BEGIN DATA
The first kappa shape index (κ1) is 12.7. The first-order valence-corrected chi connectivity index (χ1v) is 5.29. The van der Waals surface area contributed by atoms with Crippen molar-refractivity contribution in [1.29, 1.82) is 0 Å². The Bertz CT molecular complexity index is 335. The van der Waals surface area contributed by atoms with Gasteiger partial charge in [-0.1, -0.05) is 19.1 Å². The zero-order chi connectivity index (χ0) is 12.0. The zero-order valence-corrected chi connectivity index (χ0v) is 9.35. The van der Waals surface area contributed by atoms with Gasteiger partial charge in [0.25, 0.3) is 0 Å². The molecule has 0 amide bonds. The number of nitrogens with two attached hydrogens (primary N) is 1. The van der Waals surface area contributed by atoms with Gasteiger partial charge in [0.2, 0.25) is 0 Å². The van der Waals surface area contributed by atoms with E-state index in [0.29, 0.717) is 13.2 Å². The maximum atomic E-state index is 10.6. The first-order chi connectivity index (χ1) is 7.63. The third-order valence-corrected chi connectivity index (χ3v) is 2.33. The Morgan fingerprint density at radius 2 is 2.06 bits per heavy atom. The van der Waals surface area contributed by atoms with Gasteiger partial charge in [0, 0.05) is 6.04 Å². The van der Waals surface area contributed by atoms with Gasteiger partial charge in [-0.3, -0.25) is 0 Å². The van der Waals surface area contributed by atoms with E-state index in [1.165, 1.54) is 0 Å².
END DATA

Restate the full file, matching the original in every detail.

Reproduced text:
The first kappa shape index (κ1) is 12.7. The first-order valence-corrected chi connectivity index (χ1v) is 5.29. The van der Waals surface area contributed by atoms with Crippen molar-refractivity contribution in [1.29, 1.82) is 0 Å². The Bertz CT molecular complexity index is 335. The van der Waals surface area contributed by atoms with Gasteiger partial charge in [-0.1, -0.05) is 19.1 Å². The zero-order chi connectivity index (χ0) is 12.0. The zero-order valence-corrected chi connectivity index (χ0v) is 9.35. The van der Waals surface area contributed by atoms with Gasteiger partial charge in [0.25, 0.3) is 0 Å². The molecule has 0 amide bonds. The number of nitrogens with two attached hydrogens (primary N) is 1. The van der Waals surface area contributed by atoms with Gasteiger partial charge in [0.2, 0.25) is 0 Å². The van der Waals surface area contributed by atoms with E-state index in [0.29, 0.717) is 13.2 Å². The maximum atomic E-state index is 10.6. The first-order chi connectivity index (χ1) is 7.63. The third-order valence-corrected chi connectivity index (χ3v) is 2.33. The Morgan fingerprint density at radius 2 is 2.06 bits per heavy atom. The van der Waals surface area contributed by atoms with Gasteiger partial charge in [0, 0.05) is 6.04 Å². The van der Waals surface area contributed by atoms with Gasteiger partial charge in [-0.3, -0.25) is 0 Å². The van der Waals surface area contributed by atoms with E-state index in [1.165, 1.54) is 0 Å².